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Louis Schlesinger Inc. v. Burstein Realty Co.

Decided: September 22, 1939.

LOUIS SCHLESINGER, INC., A CORPORATION, PLAINTIFF-RESPONDENT,
v.
BURSTEIN REALTY CO., A CORPORATION, DEFENDANT-APPELLANT



On appeal from the Supreme Court.

For the appellant, Joseph J. Corn.

For the respondent, Hannoch & Lasser.

Hetfield

The opinion of the court was delivered by

HETFIELD, J. This is an appeal to review a judgment in favor of the plaintiff-respondent entered in the Supreme Court, Essex Circuit, as a result of a jury's verdict. Suit was instituted to recover brokerage commissions for the procurement of a lessee for a building owned by the defendant-appellant, situated at No. 682 South Fifteenth street, in the city of Newark.

The first count of the complaint, which the plaintiff relied upon at the trial, alleges in substance that the defendant

entered into an agreement with the plaintiff, whereby the plaintiff was authorized to procure a tenant for the property involved for a period of five years commencing February 1st, 1937, at an annual rental of $6,000 for the first three years, $6,500 for the fourth year, and $7,000 for the fifth year, plaintiff to receive for its services a commission of five per cent. of the aggregate rental; that the plaintiff did, on or about November 20th, 1936, procure a tenant ready, willing and able to lease the premises under the terms fixed by the defendant, and presented and introduced the prospective tenant to the defendant company; that the defendant, on or about December 1st, 1936, disregarding its agreement with the plaintiff and the tenant produced by the plaintiff, entered into a lease for the premises providing for its rental with the New Jersey Good Humor, Inc., and that the plaintiff refused to pay the defendant the commissions for services rendered. The answer denies all the essential allegations contained in the complaint, except the one charging that the defendant entered into a lease with the New Jersey Good Humor, Inc., which is admitted.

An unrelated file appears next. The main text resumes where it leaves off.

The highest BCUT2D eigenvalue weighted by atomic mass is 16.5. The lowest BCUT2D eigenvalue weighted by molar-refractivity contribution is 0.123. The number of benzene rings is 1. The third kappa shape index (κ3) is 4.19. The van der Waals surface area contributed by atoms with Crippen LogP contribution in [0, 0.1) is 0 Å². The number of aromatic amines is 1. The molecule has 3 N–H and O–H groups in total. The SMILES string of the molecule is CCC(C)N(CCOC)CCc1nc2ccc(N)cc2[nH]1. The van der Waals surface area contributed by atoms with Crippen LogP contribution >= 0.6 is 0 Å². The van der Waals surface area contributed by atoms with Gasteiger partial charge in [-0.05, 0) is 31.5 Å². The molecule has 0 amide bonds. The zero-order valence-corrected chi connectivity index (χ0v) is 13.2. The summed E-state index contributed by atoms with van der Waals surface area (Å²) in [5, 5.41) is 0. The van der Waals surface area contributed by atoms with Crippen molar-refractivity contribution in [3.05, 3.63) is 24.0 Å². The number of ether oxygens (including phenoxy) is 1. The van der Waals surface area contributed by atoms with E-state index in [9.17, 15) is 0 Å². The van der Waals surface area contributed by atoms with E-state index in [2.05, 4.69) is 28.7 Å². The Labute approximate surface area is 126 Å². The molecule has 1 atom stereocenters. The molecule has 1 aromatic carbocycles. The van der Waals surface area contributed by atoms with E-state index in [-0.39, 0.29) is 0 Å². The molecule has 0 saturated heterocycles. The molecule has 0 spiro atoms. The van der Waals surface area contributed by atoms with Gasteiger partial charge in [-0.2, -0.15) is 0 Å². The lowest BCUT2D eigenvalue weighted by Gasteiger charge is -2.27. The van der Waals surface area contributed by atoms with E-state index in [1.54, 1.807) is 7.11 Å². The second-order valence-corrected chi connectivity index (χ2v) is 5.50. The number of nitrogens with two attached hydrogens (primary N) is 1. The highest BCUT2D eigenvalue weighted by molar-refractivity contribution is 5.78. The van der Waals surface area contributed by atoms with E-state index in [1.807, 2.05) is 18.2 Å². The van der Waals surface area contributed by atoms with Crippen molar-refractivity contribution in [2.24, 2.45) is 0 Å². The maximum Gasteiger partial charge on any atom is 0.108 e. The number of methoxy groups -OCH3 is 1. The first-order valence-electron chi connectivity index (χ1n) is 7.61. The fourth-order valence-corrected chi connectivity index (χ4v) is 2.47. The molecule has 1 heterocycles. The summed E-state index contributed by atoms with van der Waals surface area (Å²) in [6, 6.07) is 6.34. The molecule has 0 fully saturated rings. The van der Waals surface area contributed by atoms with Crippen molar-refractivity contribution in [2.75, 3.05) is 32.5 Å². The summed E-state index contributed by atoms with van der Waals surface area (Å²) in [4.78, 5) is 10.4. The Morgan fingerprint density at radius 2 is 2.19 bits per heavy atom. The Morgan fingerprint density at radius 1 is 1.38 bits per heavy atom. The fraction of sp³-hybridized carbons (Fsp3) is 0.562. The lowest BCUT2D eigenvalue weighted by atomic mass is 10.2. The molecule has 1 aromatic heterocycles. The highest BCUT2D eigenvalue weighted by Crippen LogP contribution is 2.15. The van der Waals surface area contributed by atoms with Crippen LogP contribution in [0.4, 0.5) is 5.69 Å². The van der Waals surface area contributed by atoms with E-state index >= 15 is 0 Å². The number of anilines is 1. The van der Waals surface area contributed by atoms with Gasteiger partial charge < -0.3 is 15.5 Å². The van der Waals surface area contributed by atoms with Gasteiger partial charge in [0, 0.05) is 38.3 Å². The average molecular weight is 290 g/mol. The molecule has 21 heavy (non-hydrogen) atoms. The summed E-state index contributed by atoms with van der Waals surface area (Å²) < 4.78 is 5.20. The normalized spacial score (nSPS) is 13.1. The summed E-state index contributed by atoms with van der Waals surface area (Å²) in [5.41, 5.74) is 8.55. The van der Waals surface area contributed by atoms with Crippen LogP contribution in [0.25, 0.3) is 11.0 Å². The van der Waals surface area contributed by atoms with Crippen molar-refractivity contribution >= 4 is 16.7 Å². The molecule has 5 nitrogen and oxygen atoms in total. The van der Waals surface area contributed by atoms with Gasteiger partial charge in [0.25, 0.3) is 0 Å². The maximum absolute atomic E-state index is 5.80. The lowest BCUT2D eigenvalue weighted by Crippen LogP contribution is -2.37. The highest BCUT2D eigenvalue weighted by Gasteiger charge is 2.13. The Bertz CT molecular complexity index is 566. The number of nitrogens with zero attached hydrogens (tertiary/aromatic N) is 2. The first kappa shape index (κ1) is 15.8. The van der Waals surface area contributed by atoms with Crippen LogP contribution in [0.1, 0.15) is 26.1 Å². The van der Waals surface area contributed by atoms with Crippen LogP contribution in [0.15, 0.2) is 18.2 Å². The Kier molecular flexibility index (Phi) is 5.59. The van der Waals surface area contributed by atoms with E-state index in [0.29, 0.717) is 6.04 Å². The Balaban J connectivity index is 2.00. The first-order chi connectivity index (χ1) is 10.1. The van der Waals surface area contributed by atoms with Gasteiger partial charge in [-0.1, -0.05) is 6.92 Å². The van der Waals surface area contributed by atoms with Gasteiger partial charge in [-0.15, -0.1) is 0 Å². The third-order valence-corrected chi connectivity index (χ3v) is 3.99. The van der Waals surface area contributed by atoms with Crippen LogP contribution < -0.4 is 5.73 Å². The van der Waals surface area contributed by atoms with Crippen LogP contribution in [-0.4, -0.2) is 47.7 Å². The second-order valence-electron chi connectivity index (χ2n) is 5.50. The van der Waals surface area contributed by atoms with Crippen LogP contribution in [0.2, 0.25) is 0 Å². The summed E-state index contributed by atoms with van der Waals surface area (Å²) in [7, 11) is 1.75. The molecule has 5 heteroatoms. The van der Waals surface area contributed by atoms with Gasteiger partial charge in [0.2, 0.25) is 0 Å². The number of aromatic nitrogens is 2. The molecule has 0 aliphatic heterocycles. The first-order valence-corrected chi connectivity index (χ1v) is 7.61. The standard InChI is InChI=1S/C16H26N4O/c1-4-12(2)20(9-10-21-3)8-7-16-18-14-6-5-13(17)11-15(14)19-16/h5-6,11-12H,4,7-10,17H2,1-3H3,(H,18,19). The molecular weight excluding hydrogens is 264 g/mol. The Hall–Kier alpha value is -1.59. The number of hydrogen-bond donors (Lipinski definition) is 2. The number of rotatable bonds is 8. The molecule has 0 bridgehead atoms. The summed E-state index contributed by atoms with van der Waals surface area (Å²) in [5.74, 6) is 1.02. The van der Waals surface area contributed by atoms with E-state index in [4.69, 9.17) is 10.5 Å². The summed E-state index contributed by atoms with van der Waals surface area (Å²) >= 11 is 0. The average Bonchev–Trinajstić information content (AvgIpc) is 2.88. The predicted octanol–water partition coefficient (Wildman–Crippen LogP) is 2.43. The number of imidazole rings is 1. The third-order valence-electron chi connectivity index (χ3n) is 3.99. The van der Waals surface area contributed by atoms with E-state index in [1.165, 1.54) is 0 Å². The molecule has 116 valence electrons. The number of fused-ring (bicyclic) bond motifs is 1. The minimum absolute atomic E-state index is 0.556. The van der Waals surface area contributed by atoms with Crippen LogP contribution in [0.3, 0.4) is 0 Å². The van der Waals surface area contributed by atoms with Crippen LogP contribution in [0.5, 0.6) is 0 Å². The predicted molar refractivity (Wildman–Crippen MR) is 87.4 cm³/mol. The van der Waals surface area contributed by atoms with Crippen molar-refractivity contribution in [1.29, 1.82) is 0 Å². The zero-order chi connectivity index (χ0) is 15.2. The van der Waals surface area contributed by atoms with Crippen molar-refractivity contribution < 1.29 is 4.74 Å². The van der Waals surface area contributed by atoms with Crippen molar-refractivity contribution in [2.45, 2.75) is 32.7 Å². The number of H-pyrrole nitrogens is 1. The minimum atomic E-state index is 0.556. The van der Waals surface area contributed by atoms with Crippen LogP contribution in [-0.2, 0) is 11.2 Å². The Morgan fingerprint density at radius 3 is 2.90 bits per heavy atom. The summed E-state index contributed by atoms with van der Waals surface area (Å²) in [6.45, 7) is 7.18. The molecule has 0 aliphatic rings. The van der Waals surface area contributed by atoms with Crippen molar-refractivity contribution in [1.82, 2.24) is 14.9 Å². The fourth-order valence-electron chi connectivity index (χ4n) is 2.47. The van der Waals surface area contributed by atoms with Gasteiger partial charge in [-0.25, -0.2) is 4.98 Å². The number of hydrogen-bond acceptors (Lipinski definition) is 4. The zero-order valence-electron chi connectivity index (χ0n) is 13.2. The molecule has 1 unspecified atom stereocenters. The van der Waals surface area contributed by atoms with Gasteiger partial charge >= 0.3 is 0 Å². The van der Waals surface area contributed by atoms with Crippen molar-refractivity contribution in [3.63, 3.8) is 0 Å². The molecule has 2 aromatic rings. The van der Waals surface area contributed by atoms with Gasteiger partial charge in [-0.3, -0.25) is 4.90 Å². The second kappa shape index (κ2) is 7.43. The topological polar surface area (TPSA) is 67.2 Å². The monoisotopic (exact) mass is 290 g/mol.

The appellant first seeks a reversal on the ground that the trial court erred in refusing to strike the complaint, having made a motion for that purpose at the trial under rule 40 of the Supreme Court. It is contended that the complaint did not disclose a cause of action for the reason it alleged that the contract of authorization between the parties provided that the plaintiff was "to procure a tenant for the said property," and that the plaintiff procured a tenant ready, willing and able to lease the property in accordance with the terms of its contract, and that the defendant leased the property to a party other than the one procured by the plaintiff. The appellant argues that in the absence of a special agreement to the contrary, a broker does not earn commissions by merely bringing together the landlord and the proposed tenant, and that the broker is not entitled to any commissions until and unless a binding lease results from his efforts, and as the complaint contained no allegation to this effect, no cause of action was stated.

We think the refusal to strike was proper, as the allegations

contained in the complaint were well within the principle, firmly established by the courts of this and other states, that a broker engaged to sell or rent property is entitled to commissions when he has procured a purchaser or tenant able and willing to conclude a bargain on the terms under which the broker was authorized to act, and such right cannot be defeated by any default of the principal. Hinds v. Henry, 36 N.J.L. 332; Ryer v. . Turkel, 75 Id. 677; Klipper v. . Schlossberg, 96 Id. 397; Feist & Feist, Inc., v. Spitzer, 107 Id. 138; Fiedler Corp. v. Manufacturers, &c., Co., 108 Id. 364; Hekemian & Co. v. Rivara, 121 Id. 418, and Manfredi v. Boss (Rhode Island), 145 A. 442.

It is next contended that it was error to admit in evidence letters from and to the Burstein Body Works, Inc., and from the respondent to one Leon Rosenthal, and certain conversations had with Rosenthal and Barnet Burstein as no proof was submitted that Burstein was the agent of appellant, as well as a certified copy of the annual report of the corporation filed by it with the secretary of state. The testimony in the case clearly indicates that the admissions complained of were proper as they were evidential of the authority of Barnet Burstein to conduct all of the affairs of the defendant corporation, and to act as its general agent and manager, not only in the present transaction, but in any and all other matters, and there was ample evidence to warrant the jury in finding that such was the fact. There was proof presented from which it might reasonably be inferred that the defendant was a "close corporation," all of the stock being held by Barnet Burstein and Lena Burstein, his wife, and their son and daughter; that the property in question, prior to its being conveyed and transferred to the defendant, was owned by Barnet Burstein and his wife; that at the time the contract of authorization between the present parties was entered into, Barnet Burstein was vice-president ...


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